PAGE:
Let A Thousand Hashtags Bloom
April 18, 2014
A word here about interviews in the social media age, coming right up. But first, a word from our sponsor, who happens to be me:
Every year, my wife Fran and I walk in the Revlon Run/Walk for Women, a cancer research/treatment fundraiser in Los Angeles, and we ask all of you to donate. You may have noticed that I didn't start the fundraising until pretty late this year -- the walk's on May 10th, and we're less than a month away. That's because I'm lazy. Also busy. And because I don't like the hard-sell heavy-pressure fundraising stuff. So I'm only going to ask from now through the walk week itself, and I hope you WILL give, because, as I've told you in the past, it's a great cause, a well-respected charity (run by the Entertainment Industry Foundation with walks in New York and L.A.), and we do this every year to celebrate another year of Fran's survival. So, if you're so inclined, please go to http://do.eifoundation.org/goto/pmsimon2014 and support the cause. Many of you have done so in the past, and we appreciate it more than I can put into words here. "Thank you" doesn't seem to suffice, but... thank you.
All right, then. So, ESPN Radio's Mike and Mike did an interview with NCAA President Mike Emmert this morning, and the show asked listeners to post questions for Emmert on Twitter with the hashtag #AskEmmert. The result was spectacular, although not as the show or Emmert might have anticipated. But they should have, because Emmert came on the show at a particularly difficult moment for the NCAA, what with the issue of student athlete exploitation making headlines.
In short, the Twitterverse torched Emmert but good. There were, of course, a ton of jokes at Emmert's expense, and Penn Staters still angry about the Sandusky-Paterno situation were out in force, but also some cogent questions -- Would he, some asked, work for room and board like he wants the athletes to do? Why can coaches move from school to school whenever they want but athletes have to sit out seasons if they transfer? Why do coaches and athletic directors get bonuses for player performance when the players themselves get nothing? There were comments about the Northwestern players' unionization move, and UConn's graduation rate, and all the other stuff that an angry populace wanted Emmert to hear. #AskEmmert was characterized as "awful (great)" by Fox Sports, while the Washington Post said it "backfired hilariously" and Deadspin called it a "mini-revolt against the NCAA."
It was, indeed, entertaining in a this-can't-really-be-happening way. I didn't get a chance to hear Emmert on the radio show, so I don't know if they asked him those questions, but it's clear by the coverage that Emmert did not make any fans today. I see some reports calling what ESPN did in doing the hashtag a mistake, yet I'm not so sure that you can say that without a caveat. I think it's wise to do social media outreach -- we're clearly in the age of social and sharing and spreading the word online, and soliciting questions via a hashtag, even when you know it'll generate jokes and insults, isn't a problem when you realize that most people would not have known about Emmert being on Mike and Mike without encountering the hashtag. I didn't, and it made me want to listen just to see if he'd address the issues, knowing that he wouldn't. It's the epitome of viral marketing, even if the interview subject got hammered with insults in the process.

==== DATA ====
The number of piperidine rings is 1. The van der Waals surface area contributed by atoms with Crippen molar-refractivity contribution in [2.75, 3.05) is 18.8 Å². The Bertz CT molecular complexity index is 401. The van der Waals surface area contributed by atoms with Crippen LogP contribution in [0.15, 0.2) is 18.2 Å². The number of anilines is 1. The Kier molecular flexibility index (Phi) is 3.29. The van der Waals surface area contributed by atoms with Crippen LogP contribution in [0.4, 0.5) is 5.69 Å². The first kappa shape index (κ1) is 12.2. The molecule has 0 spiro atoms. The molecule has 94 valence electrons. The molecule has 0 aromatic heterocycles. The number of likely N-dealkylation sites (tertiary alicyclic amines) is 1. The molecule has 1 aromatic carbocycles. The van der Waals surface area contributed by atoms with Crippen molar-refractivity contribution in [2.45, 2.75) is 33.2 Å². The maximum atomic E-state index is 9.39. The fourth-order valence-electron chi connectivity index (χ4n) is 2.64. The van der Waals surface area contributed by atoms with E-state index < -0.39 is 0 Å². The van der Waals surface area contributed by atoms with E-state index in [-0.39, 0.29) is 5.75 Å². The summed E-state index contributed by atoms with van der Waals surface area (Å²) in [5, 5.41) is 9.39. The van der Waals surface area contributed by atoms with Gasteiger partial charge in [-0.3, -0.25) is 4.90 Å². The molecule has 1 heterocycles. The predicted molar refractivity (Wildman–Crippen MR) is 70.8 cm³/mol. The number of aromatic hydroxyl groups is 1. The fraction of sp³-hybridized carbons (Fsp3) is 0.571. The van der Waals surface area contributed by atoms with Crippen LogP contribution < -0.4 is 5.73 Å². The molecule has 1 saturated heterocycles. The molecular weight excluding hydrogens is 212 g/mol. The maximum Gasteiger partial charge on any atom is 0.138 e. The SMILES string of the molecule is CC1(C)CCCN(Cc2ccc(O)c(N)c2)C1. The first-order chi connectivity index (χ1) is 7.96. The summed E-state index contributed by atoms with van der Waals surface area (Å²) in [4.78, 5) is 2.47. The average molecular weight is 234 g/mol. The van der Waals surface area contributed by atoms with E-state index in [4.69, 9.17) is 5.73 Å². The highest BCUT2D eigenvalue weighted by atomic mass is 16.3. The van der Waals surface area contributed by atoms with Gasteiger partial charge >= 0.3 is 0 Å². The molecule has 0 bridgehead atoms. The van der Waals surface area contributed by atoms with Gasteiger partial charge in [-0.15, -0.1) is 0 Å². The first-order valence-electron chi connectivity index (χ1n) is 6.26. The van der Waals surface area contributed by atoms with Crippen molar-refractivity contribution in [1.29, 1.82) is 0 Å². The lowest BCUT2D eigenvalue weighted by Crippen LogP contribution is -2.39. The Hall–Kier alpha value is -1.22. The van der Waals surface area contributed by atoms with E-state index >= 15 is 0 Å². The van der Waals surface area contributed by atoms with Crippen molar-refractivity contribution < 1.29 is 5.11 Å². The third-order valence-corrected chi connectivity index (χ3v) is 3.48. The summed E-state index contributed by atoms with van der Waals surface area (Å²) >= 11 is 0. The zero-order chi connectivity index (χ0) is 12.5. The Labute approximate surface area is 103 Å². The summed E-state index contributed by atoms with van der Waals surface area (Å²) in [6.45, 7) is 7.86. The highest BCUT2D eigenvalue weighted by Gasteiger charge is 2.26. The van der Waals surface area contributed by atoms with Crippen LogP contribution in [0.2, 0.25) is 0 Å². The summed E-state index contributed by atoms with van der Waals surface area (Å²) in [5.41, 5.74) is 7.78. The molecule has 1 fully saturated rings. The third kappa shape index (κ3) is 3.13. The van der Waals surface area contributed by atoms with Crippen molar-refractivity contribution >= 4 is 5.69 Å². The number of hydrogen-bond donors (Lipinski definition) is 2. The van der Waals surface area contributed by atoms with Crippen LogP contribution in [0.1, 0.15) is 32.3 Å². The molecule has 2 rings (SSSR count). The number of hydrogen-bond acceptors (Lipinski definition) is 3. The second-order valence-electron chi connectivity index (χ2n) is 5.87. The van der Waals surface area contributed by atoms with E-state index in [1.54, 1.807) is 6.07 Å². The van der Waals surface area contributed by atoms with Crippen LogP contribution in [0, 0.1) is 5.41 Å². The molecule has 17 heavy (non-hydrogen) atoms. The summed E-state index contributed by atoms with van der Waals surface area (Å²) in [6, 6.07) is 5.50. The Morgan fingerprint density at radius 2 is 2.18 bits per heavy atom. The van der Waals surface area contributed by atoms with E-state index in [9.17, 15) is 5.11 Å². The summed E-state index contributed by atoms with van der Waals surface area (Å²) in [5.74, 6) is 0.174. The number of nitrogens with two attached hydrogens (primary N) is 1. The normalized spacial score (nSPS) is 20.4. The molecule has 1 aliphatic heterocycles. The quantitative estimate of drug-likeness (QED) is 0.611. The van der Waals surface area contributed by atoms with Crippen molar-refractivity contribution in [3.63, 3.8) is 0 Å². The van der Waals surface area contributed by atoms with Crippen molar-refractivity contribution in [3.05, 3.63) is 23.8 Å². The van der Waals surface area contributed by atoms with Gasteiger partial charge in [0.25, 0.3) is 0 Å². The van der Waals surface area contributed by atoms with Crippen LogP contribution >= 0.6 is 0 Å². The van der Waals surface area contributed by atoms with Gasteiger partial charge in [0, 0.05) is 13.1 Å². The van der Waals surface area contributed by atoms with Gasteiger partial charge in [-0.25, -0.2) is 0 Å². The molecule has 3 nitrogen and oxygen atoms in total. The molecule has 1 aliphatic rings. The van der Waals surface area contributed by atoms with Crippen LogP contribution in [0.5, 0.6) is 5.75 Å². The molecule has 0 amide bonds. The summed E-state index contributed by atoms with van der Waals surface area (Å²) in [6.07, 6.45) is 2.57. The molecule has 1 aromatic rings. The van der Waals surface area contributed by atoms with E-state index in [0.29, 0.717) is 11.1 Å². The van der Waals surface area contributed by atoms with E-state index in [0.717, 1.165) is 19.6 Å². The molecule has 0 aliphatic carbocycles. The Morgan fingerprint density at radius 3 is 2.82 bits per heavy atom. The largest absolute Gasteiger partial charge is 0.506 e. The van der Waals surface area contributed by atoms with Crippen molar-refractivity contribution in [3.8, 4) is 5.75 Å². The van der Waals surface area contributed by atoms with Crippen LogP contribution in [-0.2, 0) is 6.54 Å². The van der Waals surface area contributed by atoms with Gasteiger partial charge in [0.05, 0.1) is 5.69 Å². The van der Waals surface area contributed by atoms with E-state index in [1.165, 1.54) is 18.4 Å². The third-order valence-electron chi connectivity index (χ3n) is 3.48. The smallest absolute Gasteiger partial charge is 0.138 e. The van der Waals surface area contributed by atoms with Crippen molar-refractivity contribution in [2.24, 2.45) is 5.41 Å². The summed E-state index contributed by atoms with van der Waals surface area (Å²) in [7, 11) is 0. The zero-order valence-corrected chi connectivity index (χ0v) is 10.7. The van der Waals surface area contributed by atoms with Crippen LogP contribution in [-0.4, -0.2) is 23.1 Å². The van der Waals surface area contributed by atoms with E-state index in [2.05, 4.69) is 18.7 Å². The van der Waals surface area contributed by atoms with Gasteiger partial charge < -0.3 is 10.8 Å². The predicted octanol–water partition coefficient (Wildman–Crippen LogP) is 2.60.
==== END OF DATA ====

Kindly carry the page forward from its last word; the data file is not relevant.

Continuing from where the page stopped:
There's another element, though, and it's something that I've perceived as a problem with radio interviews in general since Marconi: If you're going to solicit questions from the audience, you should use them. And if they're tough questions, you REALLY should use them. Why? Simple: The host, in an interview situation, is a surrogate for the listeners. The audience does not get to ask the President of the NCAA anything, not directly, at least. The hosts are there to get those answers for the listeners. That goes for politicians, celebrities, everyone. You're not there to make friends, you're there to get answers that your listeners want. The hashtag exercise makes that plain.
What? The guest might walk out? You don't want the publicist to get angry and deny you more guests? Then you're doing it wrong. You should never sacrifice a segment, or your listeners' trusts and desires, because you want to get MORE guests to whom you'll defer and ask softball questions, since you've established that you're afraid of the consequences. That's lousy radio, because you're focused on your own needs and not the listeners'.
So, takeaway: The hashtag thing wasn't the "bad idea" some reports say it was, not for the radio show, that is. (For the NCAA, maybe, but whatever.) But it CAN be a bad idea if you don't use those tough questions and get answers, because that's what those people posting on social media want from the exercise. You are your listeners' representative whenever you're interviewing anyone at all. Ask what they'd ask.
And when you just want to talk about something else, or you don't know WHAT you want to talk about, remember that All Access News-Talk-Sports' Talk Topics has hundreds of items and ideas for segments on your shows, plus kicker stories you won't see anywhere else. Find it by clicking here. And the Talk Topics Twitter feed at @talktopics has every story individually linked to the appropriate item.
If you're at WonderCon in Anaheim this weekend, I'll be there, too; It's one last convention for April, my fourth of the month. Do I get some sort of medal for that? Because I should. Either that or some time to sleep. Actually, I'd prefer the latter.